Communication Style is the Key
I had the privilege to share my thoughts about effective ways for couples to communicate before, during and after their wedding with The Wedding Standard. Getting married is one of the most significant things you will do in your lifetime and making that commitment to another person requires not only love, but mindfulness, dedication and hard work. As is the case with taking on any meaningful endeavor, preparation is important if you want to be successful. I encourage couples to start early in establishing a healthy communication style to build a solid foundation as they begin married life.
I often say that the wedding planning process shines a bright light on relationship dynamics between partners, their families of origin and their friends. These dynamics don't automatically disappear once married life begins but show up often in their future life together. If couples can use the stressful time of planning their wedding as their bootcamp for developing and practicing healthy communication patterns, they will be setting off on the right path toward a successful partnership over the long haul. Researchers have found that communication style is the key.
The way in which you communicate, and argue, with your partner is an even more important indicator of a successful marriage outcome than your level of commitment, personality traits or stressful life events. Constructive communication means you engage with each other kindly. You learn to be an active listener, seeking to discover what your partner is feeling rather than problem solving or offering unsolicited advice. After listening to your partner carefully, repeat back to them what you heard so you really express an understanding of the issues at hand. You should even try to make your partner laugh. This type of positive strategy does not mean you shouldn't talk about stressful or difficult subjects. It is just the opposite. If you don't talk about these things, resentment and anger can be a result and there is nothing more destructive to a marriage. Couples that yell or resort to personal criticisms or those that withdraw from the discussion altogether are more likely to break up than couples that argue constructively. The key is learning to tackle difficult topics as a team, rather than as adversaries, in a positive and constructive way.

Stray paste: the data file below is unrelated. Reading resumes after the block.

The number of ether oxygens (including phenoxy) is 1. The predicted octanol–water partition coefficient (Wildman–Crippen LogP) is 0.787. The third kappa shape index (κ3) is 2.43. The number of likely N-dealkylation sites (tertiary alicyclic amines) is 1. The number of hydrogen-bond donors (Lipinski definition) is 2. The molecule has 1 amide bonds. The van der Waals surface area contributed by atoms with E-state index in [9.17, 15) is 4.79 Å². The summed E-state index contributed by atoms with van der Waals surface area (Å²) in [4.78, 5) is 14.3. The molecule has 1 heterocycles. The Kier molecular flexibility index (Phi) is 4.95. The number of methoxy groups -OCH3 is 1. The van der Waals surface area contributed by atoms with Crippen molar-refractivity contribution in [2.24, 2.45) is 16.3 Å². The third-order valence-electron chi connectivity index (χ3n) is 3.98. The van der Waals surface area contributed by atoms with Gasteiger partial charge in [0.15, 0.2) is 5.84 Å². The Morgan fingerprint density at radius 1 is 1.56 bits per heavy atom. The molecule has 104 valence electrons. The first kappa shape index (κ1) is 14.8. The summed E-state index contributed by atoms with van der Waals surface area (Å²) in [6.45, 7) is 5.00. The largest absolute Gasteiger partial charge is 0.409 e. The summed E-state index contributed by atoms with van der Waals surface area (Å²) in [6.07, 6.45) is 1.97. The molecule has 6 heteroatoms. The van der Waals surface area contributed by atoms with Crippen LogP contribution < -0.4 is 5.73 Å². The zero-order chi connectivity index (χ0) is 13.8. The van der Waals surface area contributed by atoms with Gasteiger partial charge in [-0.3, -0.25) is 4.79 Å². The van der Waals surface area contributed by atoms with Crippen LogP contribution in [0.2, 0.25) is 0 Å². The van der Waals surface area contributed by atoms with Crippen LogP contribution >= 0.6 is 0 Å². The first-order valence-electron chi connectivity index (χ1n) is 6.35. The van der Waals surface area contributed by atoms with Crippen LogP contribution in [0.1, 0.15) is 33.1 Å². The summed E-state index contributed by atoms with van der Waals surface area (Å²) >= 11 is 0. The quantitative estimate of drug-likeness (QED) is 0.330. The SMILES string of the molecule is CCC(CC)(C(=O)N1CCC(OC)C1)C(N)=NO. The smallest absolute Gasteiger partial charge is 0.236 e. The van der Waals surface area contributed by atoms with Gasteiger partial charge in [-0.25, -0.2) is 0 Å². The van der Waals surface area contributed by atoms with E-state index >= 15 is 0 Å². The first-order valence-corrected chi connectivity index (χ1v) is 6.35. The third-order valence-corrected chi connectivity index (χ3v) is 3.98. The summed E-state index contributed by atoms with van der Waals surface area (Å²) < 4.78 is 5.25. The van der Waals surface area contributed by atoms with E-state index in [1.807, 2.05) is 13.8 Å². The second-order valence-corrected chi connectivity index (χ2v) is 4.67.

This positive nurturing communication style really is the key to a healthy and happy long term partnership. Check in with each other often. Take time out from technology to really focus on each other and share deep conversations. The time to start this practice is long before you walk down the aisle. (originally posted 11/2017)
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Community rabbi, wedding officiant, mother, Central Coast dweller